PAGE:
2017-03-01

    Recent trends in graduate medical education have emphasized the mastery of nontechnical skills, especially leadership, for neurosurgical trainees. Accordingly, we introduced leadership development and self-awareness training to interns attending the Society of Neurological Surgeons Post-Graduate Year 1 Boot Camp in the Northeast (New England/New York/New Jersey) region in 2015. Feedback about the session was collected from interns. While neurosurgical interns conveyed a desire to receive more information on improving their leadership skills, most indicated that guidance seemed to be lacking in this critical area. We discuss some of the professional development needs uncovered during this process. Copyright © 2017 by the Congress of Neurological Surgeons.

  17. Variations in battery life of a heart-lung machine using different pump speeds, pressure loads, boot material, centrifugal pump head, multiple pump usage, and battery age.

    LENUS (Irish Health Repository)

    Marshall, Cornelius

    2012-02-03

    Electrical failure during cardiopulmonary bypass (CPB) has previously been reported to occur in 1 of every 1500 cases. Most heart-lung machine pump consoles are equipped with built-in battery back-up units. Battery run times of these devices are variable and have not been reported. Different conditions of use can extend battery life in the event of electrical failure. This study was designed to examine the run time of a fully charged battery under various conditions of pump speed, pressure loads, pump boot material, multiple pump usage, and battery life. Battery life using a centrifugal pump also was examined. The results of this study show that battery life is affected by pump speed, circuit pressure, boot stiffness, and the number of pumps in service. Centrifugal pumps also show a reduced drain on battery when compared with roller pumps. These elements affect the longevity and performance of the battery. This information could be of value to the individual during power failure as these are variables that can affect the battery life during such a challenging scenario.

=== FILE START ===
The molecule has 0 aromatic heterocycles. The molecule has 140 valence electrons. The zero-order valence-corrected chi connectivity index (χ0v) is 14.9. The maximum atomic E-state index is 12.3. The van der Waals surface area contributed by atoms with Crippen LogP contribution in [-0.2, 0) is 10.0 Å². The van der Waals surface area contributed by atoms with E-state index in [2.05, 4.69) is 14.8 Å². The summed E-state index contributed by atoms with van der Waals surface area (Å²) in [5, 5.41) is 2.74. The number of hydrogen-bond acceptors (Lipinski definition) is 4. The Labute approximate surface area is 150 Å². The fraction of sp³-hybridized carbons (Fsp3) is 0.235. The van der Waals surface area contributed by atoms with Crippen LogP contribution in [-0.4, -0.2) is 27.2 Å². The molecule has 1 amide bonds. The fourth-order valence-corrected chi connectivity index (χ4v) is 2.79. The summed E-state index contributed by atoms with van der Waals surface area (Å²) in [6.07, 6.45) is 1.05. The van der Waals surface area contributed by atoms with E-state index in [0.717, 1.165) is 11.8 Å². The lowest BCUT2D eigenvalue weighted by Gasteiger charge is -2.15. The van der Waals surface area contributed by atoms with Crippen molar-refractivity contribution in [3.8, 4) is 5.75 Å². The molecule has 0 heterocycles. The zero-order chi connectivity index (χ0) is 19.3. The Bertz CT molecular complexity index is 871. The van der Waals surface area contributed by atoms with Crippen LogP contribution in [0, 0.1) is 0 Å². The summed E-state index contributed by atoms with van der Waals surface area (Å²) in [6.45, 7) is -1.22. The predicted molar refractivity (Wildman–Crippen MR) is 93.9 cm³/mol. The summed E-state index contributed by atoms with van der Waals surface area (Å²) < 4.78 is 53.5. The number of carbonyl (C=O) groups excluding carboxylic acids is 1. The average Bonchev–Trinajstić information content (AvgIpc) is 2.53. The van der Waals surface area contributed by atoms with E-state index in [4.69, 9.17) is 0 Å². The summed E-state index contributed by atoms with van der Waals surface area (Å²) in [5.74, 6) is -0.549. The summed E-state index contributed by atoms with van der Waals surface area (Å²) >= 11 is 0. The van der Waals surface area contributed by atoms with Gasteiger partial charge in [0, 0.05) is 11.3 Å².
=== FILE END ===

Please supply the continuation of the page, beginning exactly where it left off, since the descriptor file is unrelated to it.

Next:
18. Peculiar motions of galaxy clusters in the regions of the Corona Borealis, Bootes, Z 5029/A 1424, A 1190, A 1750/A 1809 superclusters of galaxies

    Science.gov (United States)

    Kopylova, F. G.; Kopylov, A. I.

    2017-10-01

    We present results of the study of peculiar motions of 57 clusters and groups of galaxies in the regions of the Corona Borealis (CrB), Bootes (Boo), Z5029/A1424, A1190, A1750/A1809 superclusters of galaxies and the galaxy clusters located beyond massive structures (0.05 Boo. In the most massive A2065 cluster in the CrB supercluster, no peculiar velocity was found. Peculiar motions of the other galaxy clusters can be caused by their gravitational interaction both with A2065 and with the A2142 supercluster. It has been found that there are two superclusters projected onto each other in the region of the Bootes supercluster with a radial velocity difference of about 4000 kms-1. In the Z 5029/A1424 supercluster near the rich Z5029 cluster, the most considerable peculiar motions with a rms deviations of 1366 ± 170 kms-1 are observed. The rms deviations of peculiar velocities of 20 clusters that do not belong to large-scale structures is equal to 0 ± 20 kms-1. The whole sample of the clusters under study has the mean peculiar velocity equal to 83 ± 130 kms-1 relative to the cosmic microwave background.

  19. Factors influencing the movements during the breeding season of a female booted eagle (Aquila pennata tagged by satellite in central Catalonia (Spain

    Directory of Open Access Journals (Sweden)

    Bosch Josep

    2016-12-01

    Full Text Available Foraging movements during the breeding season are a poorly studied aspect of booted eagle behaviour. We have investigated the relationship between weather and other abiotic factors and foraging behaviour, and also resource use by a female booted eagle, tagged by satellite-GPS transmitter in central Catalonia, during summer 2012 and spring 2013. Generalized Linear Models (GLMs revealed that the distance travelled from the nest was significantly related to temperature, but also to the time of day and the age of chicks. Temperature also had a significant positive influence on flight altitude and the latter on flight speed. The Resource Utilization Function (RUF showed significant resource use in locations close to water (rivers and water bodies and also in agricultural areas, preferably close to urban areas and rivers. On the other hand, unlike in other areas of Spain, the use of the edges between forest and agricultural areas and forest areas themselves showed negative coefficients with values not significant, perhaps related to changes in prey availability in the traditional hunting grounds.